Armstrong Williams

Clear and present danger. And while the Congress speeds toward these reckless policies with little sense of their workability, it has completely slammed on the brakes of immigration reform. If the recent swine flu epidemic originating in Mexico doesn’t send a clarion call to evaluate our nation’s border policies, then we truly have a cluster of tone-deaf ideologues on Capitol Hill.

A new arms race. One issue that is quietly percolating on the congressional agenda is cybersecurity. The recent attacks by international hackers on the nation’s air traffic control operations, power grid and a top secret weapons system have Democrats penning a new page in their regulatory manifesto. They now want to give the president unprecedented powers to shut down entire networks at one bureaucrat’s discretion with the hip new title of =E 2czar.”

Has the not-so-tech-savvy government proven itself more competent than private enterprise in combating cybersecurity? While the Pentagon exhausted nearly $1 billion on cybersecurity efforts in the last six months, spies were still able to steal the blueprints of a $300 billion Joint Strike Fighter jet.

What has prompted this government-knows-best mentality? It is the private sector, after all, that owns 85 percent of our nation’s critical infrastructures, and it is the marketplace that is pioneering the means to ward off the “bad guys.” For instance, a company in Miami understands that Internet users don’t need to leave the house when a criminal gets the key; they just need to change the lock. Passwords, usernames, key fobs and security questions rarely stop an online predator. So the creators of Authentest developed a fundamentally new paradigm, exchanging these erratic points of access to something natural — the way you type. The software knows if it is you, your identical twin or a cyber spy from China trying to access your bank account or the blueprints of a jet fighter. If the unique behavioral pattern of your hands on the keyboard doesn’t match, access is denied — even if the online criminal has the correct log-in information.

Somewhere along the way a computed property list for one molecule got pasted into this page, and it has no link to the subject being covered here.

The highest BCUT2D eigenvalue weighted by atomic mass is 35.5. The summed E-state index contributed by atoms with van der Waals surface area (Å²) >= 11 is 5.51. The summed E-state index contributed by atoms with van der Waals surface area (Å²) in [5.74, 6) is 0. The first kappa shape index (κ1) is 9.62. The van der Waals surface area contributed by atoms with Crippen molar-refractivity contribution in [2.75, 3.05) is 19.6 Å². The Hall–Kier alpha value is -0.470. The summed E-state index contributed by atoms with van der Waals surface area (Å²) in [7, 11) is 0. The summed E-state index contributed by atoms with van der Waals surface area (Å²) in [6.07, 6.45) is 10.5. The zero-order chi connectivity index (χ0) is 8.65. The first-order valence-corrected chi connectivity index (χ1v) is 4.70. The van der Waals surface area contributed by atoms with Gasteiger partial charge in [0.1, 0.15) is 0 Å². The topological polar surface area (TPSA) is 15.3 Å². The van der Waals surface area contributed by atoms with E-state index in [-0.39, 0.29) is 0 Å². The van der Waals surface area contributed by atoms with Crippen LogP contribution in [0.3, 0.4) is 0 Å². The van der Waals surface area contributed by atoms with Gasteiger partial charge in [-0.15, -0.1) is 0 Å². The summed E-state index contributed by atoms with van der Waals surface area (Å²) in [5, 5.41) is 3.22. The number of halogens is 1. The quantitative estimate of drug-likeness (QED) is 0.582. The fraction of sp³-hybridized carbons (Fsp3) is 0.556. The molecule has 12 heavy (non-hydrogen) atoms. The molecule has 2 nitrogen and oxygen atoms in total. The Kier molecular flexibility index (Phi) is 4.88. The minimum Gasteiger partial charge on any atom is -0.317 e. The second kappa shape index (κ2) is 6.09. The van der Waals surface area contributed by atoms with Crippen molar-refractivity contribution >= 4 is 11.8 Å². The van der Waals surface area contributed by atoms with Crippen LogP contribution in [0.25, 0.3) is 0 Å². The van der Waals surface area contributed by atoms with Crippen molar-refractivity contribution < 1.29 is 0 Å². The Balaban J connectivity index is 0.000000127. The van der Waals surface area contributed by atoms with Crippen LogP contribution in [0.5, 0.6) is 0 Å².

China and Russia are gnawing at the bit to access our “secured” online universe, and Congress appears content to shut the power off on ourselves, leaving innovation in the dark. While there is no part of the left’s manifesto that encourages collaboration with America’s businesses, it needs to happen. Cooperation between the private and public sectors is essential to pown the opposition. Current measures in this Congress would instead force the U.S. to watch as foreign cyber-platoons advance in front of us.

Campaigning Democrats advertised a core of moderation, but practicing Democrats leaped left. Republicans’ deteriorating strength has left them with little power to tug right especially with the recent defection of Sen. Arlen Specter, looming ascension of Al Franken, and a president standing high in national polls. But peddling cotton candy taxes and pork-on-a-stick won’t rotate the Congressional Carousel. The majority party wields the muscle to change, but storm clouds among the electorate brew as this power is abused, bringing a forecast of rain to their pompous carnival.

Armstrong Williams

Armstrong Williams is a widely-syndicated columnist, CEO of the Graham Williams Group, and hosts the Armstrong Williams Show. He is the author of Reawakening Virtues.
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